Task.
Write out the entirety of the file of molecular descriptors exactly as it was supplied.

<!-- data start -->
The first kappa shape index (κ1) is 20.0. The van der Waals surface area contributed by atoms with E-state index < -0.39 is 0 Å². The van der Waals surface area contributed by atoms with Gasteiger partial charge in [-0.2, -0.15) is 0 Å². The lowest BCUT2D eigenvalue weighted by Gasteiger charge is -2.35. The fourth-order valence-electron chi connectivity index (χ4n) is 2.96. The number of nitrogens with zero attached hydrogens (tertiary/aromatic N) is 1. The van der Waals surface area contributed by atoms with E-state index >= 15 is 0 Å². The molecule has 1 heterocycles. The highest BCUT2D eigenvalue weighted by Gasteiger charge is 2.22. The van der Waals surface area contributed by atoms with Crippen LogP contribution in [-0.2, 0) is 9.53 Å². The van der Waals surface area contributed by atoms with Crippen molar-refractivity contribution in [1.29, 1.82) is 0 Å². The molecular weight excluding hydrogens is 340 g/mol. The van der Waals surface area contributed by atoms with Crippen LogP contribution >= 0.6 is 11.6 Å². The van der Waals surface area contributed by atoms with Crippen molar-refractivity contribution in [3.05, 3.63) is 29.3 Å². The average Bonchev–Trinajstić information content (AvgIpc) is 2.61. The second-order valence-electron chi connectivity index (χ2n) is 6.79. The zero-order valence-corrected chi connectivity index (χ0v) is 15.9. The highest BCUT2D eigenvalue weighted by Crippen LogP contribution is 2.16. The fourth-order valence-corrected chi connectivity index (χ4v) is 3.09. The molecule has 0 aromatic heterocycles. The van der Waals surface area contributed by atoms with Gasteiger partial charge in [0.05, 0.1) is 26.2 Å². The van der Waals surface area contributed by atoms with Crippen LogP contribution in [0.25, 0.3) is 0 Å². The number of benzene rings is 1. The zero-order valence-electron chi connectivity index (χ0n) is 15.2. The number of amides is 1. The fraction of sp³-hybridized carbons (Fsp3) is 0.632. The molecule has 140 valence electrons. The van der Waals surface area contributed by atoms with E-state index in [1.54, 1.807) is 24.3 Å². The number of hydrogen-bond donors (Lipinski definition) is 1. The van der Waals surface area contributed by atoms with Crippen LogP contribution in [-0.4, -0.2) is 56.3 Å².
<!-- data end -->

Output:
The first kappa shape index (κ1) is 20.0. The van der Waals surface area contributed by atoms with E-state index < -0.39 is 0 Å². The van der Waals surface area contributed by atoms with Gasteiger partial charge in [-0.2, -0.15) is 0 Å². The lowest BCUT2D eigenvalue weighted by Gasteiger charge is -2.35. The fourth-order valence-electron chi connectivity index (χ4n) is 2.96. The number of nitrogens with zero attached hydrogens (tertiary/aromatic N) is 1. The van der Waals surface area contributed by atoms with E-state index >= 15 is 0 Å². The molecule has 1 heterocycles. The highest BCUT2D eigenvalue weighted by Gasteiger charge is 2.22. The van der Waals surface area contributed by atoms with Crippen LogP contribution in [-0.2, 0) is 9.53 Å². The van der Waals surface area contributed by atoms with Crippen molar-refractivity contribution in [1.29, 1.82) is 0 Å². The molecular weight excluding hydrogens is 340 g/mol. The van der Waals surface area contributed by atoms with Crippen LogP contribution >= 0.6 is 11.6 Å². The van der Waals surface area contributed by atoms with Crippen molar-refractivity contribution in [3.05, 3.63) is 29.3 Å². The average Bonchev–Trinajstić information content (AvgIpc) is 2.61. The second-order valence-electron chi connectivity index (χ2n) is 6.79. The zero-order valence-corrected chi connectivity index (χ0v) is 15.9. The highest BCUT2D eigenvalue weighted by Crippen LogP contribution is 2.16. The fourth-order valence-corrected chi connectivity index (χ4v) is 3.09. The molecule has 0 aromatic heterocycles. The van der Waals surface area contributed by atoms with Gasteiger partial charge in [0.05, 0.1) is 26.2 Å². The van der Waals surface area contributed by atoms with Crippen LogP contribution in [0.25, 0.3) is 0 Å². The number of benzene rings is 1. The zero-order valence-electron chi connectivity index (χ0n) is 15.2. The number of amides is 1. The fraction of sp³-hybridized carbons (Fsp3) is 0.632. The molecule has 140 valence electrons. The van der Waals surface area contributed by atoms with E-state index in [1.54, 1.807) is 24.3 Å². The number of hydrogen-bond donors (Lipinski definition) is 1. The van der Waals surface area contributed by atoms with Crippen LogP contribution in [-0.4, -0.2) is 56.3 Å².